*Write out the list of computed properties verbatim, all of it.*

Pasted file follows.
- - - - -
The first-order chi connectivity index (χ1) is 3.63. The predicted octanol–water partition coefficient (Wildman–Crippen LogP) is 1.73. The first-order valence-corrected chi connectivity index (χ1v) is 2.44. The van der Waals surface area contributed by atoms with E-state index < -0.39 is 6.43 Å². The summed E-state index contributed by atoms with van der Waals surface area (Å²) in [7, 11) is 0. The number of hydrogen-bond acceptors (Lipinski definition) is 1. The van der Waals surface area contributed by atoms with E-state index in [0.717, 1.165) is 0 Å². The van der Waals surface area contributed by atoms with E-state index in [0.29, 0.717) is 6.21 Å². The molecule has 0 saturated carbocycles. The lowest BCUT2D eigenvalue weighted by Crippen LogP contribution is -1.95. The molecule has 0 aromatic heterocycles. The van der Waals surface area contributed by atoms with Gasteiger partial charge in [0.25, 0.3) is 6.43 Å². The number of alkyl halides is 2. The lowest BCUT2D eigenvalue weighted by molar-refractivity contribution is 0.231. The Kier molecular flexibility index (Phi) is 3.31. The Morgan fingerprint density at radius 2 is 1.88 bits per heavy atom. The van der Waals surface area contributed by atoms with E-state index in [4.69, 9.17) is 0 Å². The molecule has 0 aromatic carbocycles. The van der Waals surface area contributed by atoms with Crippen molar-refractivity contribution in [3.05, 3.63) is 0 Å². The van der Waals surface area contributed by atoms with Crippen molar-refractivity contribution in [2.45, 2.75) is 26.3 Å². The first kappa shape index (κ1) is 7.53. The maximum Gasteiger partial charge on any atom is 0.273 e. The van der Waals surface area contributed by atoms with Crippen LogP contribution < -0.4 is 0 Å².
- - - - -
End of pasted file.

The first-order chi connectivity index (χ1) is 3.63. The predicted octanol–water partition coefficient (Wildman–Crippen LogP) is 1.73. The first-order valence-corrected chi connectivity index (χ1v) is 2.44. The van der Waals surface area contributed by atoms with E-state index < -0.39 is 6.43 Å². The summed E-state index contributed by atoms with van der Waals surface area (Å²) in [7, 11) is 0. The number of hydrogen-bond acceptors (Lipinski definition) is 1. The van der Waals surface area contributed by atoms with E-state index in [0.717, 1.165) is 0 Å². The van der Waals surface area contributed by atoms with E-state index in [0.29, 0.717) is 6.21 Å². The molecule has 0 saturated carbocycles. The lowest BCUT2D eigenvalue weighted by Crippen LogP contribution is -1.95. The molecule has 0 aromatic heterocycles. The van der Waals surface area contributed by atoms with Gasteiger partial charge in [0.25, 0.3) is 6.43 Å². The number of alkyl halides is 2. The lowest BCUT2D eigenvalue weighted by molar-refractivity contribution is 0.231. The Kier molecular flexibility index (Phi) is 3.31. The Morgan fingerprint density at radius 2 is 1.88 bits per heavy atom. The van der Waals surface area contributed by atoms with E-state index in [4.69, 9.17) is 0 Å². The molecule has 0 aromatic carbocycles. The van der Waals surface area contributed by atoms with Crippen molar-refractivity contribution in [3.05, 3.63) is 0 Å². The van der Waals surface area contributed by atoms with Crippen molar-refractivity contribution in [2.45, 2.75) is 26.3 Å². The first kappa shape index (κ1) is 7.53. The maximum Gasteiger partial charge on any atom is 0.273 e. The van der Waals surface area contributed by atoms with Crippen LogP contribution < -0.4 is 0 Å².